There was a storm alright, the Chelsea squad was highly unbalanced with incompatible players, unathletic players and irrational defenders. For all the talk about a lack of leaders, good players give a team personality, just look at Real Madrid. 

Yes, there is Sergio Ramos but there is enough quality everywhere to see through a game even without their charismatic leader. Lampard’s lack of a structured press brought out the worst in Jorginho’s athleticism and left far too much unmarked space for already suspect defenders like Antonio Rüdiger, Andreas Christensen and Kurt Zouma to marshal. Andreas Christensen is very weak aerially and struggles with undefined space. Rudiger at the first sign of danger veers into tackles often looking braindead when he takes himself out of the equation he was so zealously looking to solve. Zouma’s awkward touch in the buildup phase makes things complicated, limiting vertical play with miscalculated controls and some very skeptical gait. Pound for pound the best defender, he looks the best defensively but also has moments where he is dragged too far out from where he needs to be. 

Lack of a coordinated press

In the weeks since football’s restart, they have blown hot and cold. Playing perfect counter-attacking football against Manchester City, they played a game of football bingo with Crystal Palace, displayed apathetic performances against West Ham, Liverpool and Arsenal. The Liverpool first half was shocking from a tactical point of view as they fell into pressing traps set by arguably the deadliest team in transitions. 


From image 1.0 you can see Trent Alexander-Arnold is at the back with Robertson, this is a strange occurrence. Liverpool generally buildup their play in a 2-3-5 shape that sees both fullbacks operate high up the pitch. There is only one reason for this, it is a trap. The image below this is what Liverpool’s shape looks like when they build out from the back, altering it to a 3-2-5 if the opponents press with 2 aggressive centrally positioned attackers. Why then do they drop Trent and Robbo back? They were counting on Chelsea’s uncoordinated press steaming forward and they would be sucked into an avalanche. Chelsea did not stop to consider halting their press, to cover their spaces well enough in front first. Liverpool continuously sucked them in and exploded unto a boneless backline.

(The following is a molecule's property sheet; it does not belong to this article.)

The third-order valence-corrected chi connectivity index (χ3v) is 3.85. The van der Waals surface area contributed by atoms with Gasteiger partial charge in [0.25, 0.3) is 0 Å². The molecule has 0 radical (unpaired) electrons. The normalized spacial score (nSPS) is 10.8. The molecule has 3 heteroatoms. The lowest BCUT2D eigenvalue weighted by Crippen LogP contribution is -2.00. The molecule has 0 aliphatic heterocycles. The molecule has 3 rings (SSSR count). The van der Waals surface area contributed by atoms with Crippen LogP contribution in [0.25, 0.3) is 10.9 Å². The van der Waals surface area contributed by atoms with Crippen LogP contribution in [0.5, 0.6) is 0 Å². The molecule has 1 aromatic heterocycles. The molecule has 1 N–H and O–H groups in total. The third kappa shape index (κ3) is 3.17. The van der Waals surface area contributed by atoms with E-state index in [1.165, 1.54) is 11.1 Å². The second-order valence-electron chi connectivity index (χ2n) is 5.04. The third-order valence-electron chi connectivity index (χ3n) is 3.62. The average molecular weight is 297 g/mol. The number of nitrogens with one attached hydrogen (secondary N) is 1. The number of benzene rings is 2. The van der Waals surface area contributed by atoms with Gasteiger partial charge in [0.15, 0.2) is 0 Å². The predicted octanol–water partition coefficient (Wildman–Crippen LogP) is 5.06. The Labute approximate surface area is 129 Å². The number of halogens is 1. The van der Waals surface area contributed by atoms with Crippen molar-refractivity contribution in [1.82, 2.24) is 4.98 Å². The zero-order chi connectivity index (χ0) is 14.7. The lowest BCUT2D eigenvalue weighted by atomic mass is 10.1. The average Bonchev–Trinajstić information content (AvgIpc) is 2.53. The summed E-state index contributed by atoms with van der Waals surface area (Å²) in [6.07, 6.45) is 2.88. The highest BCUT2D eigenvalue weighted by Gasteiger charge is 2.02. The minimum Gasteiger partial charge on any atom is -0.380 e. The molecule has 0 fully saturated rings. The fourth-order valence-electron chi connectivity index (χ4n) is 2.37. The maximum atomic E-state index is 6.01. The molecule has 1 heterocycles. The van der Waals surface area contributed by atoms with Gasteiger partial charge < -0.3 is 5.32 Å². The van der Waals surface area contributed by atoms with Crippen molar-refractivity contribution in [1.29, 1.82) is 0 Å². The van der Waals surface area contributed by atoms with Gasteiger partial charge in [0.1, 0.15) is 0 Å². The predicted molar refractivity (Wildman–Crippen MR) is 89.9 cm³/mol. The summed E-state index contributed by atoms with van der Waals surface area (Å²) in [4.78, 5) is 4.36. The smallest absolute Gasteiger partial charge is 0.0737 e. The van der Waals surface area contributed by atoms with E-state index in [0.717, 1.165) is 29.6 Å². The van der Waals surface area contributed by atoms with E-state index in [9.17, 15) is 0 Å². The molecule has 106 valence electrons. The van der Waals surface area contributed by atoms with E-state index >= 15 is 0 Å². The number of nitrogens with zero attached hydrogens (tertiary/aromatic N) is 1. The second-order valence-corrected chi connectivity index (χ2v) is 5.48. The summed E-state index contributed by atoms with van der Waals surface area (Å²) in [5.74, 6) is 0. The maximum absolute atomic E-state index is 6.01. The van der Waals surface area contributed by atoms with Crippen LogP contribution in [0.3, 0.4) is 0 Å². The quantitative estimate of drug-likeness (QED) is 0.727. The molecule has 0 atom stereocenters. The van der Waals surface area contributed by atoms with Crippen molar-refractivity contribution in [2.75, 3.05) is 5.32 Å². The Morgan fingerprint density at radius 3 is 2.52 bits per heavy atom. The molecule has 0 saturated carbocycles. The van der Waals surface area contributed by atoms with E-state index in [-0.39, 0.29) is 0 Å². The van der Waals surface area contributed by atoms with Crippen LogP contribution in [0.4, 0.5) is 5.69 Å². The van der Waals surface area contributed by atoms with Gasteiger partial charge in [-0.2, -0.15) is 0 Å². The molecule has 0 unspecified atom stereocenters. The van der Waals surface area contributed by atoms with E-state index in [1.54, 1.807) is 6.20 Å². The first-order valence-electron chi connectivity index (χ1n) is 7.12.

image 1.2

Image 1.1 shows how Liverpool structure themselves when building out from the back. They generally prefer to use their two centre-backs while pushing their fullbacks up. Image 1.2 shows how the ball arrives in the final phase in a “perfect” attack and you can see how the shape is maintained until the final sequence. This is how a team should play. With form and structure and not reckless abandon. In image 1.0, Chelsea get sucked into a perfect trap. Giroud is sucked into the triangle, Mason Mount follows, Kovacic and Jorginho step up to cover the space left behind the two attackers.